I would agree with the previous recommendation to buy any major
company's top-of-the-line paint rather than a box store house brand.
That's because you only paint the exterior of your house once every 15
to 20 years or so, and so it makes sense to pay more for better paint to
make your work last as long as possible.
PS: You don't need to know the rest...
You see, it all revolves around the fact that companies that make paint,
don't actually make the ingredients (like the binder resins, pigments
and additives) that you find in their paints. They buy them from
chemical companies that specialize in makeing those things. For
example, most people have never heard of a company called Rohm & Haas,
but until 2009, they were the largest manufacturer of the acrylic resins
used to make latex paints, acrylic floor finishes, grout and masonary
sealers and nail polish for the ladies in North America. In 2009, Rohm
& Haas got bought out by Dow Chemical, but is being operated by Dow as a
So, chemical companies like Rohm & Haas, the S. C. Johnson Wax company
and DuPont (with it's TiPure white pigments) are continuously sending
their sales representatives around to take the managers of each paint
companies out to lunch to explain the benefits of using their latest and
greatest binder resin, or defoaming agent or red pigment or whatever.
And, of course, each of those newest products comes with a new price,
too. Those paint companies are not going to buy those new offerings
unless they're convinced that the improvement in performance justifies
the incremental cost.
Consequently, when you buy any paint company's top-of-the-line paint,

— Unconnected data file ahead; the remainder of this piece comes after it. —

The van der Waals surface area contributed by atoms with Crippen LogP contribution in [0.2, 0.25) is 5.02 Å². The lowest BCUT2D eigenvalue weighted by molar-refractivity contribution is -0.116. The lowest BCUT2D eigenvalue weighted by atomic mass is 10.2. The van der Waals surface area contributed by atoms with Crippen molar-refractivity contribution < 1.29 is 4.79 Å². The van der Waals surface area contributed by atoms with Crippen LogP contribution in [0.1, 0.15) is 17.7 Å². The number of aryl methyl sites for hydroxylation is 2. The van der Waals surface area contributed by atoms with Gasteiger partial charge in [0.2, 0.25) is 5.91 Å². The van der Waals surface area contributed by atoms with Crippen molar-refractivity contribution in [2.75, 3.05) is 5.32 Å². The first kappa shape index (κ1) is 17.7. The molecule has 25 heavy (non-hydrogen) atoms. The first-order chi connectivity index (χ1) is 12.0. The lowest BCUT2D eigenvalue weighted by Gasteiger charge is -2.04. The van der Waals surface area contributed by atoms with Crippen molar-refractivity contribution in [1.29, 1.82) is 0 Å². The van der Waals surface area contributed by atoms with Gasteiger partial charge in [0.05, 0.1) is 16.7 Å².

what you're getting is the "best" paint that company can put together at
a justifiable cost from all the different ingredients being offered to
With house brand paints, things work different. When a hardware store
chain like Lowe's or Menard's decides to sell their own house brand
paint, they'll do their own studies and surveys to find out what their
customer base thinks "good paint" should cost. Then they'll approach
several paint companies and ask them for a quote to provide 15,000
gallons per month (say) of paint costing between $17 (for flat) and $23
(for gloss) (say) per gallon so that their stores can sell that paint
for $26 to $32 per gallon (say).
Now, since the selling price of the paint has already been established,
when the paint companies start working out their quotes, they find out
that by buying the resins, additives and pigments in large volumes like
these, they can get them at a lower cost, and so they can use better,
costlier ingredients and still meet that $17 to $23 cost per gallon
specified by the retailer.
So, with house brand paints, because the selling price has already been
established in advance, the volume discount the hardware store chain
would normally receive in the form of a lower price ends up going to the
consumer in the form of better quality resins, additives and pigments.
So you can generally get "better" paint for a "good" price when buying a
house brand paint.
But, to buy the "best" paint, you need to buy any company's
top-of-the-line paint from a paint store.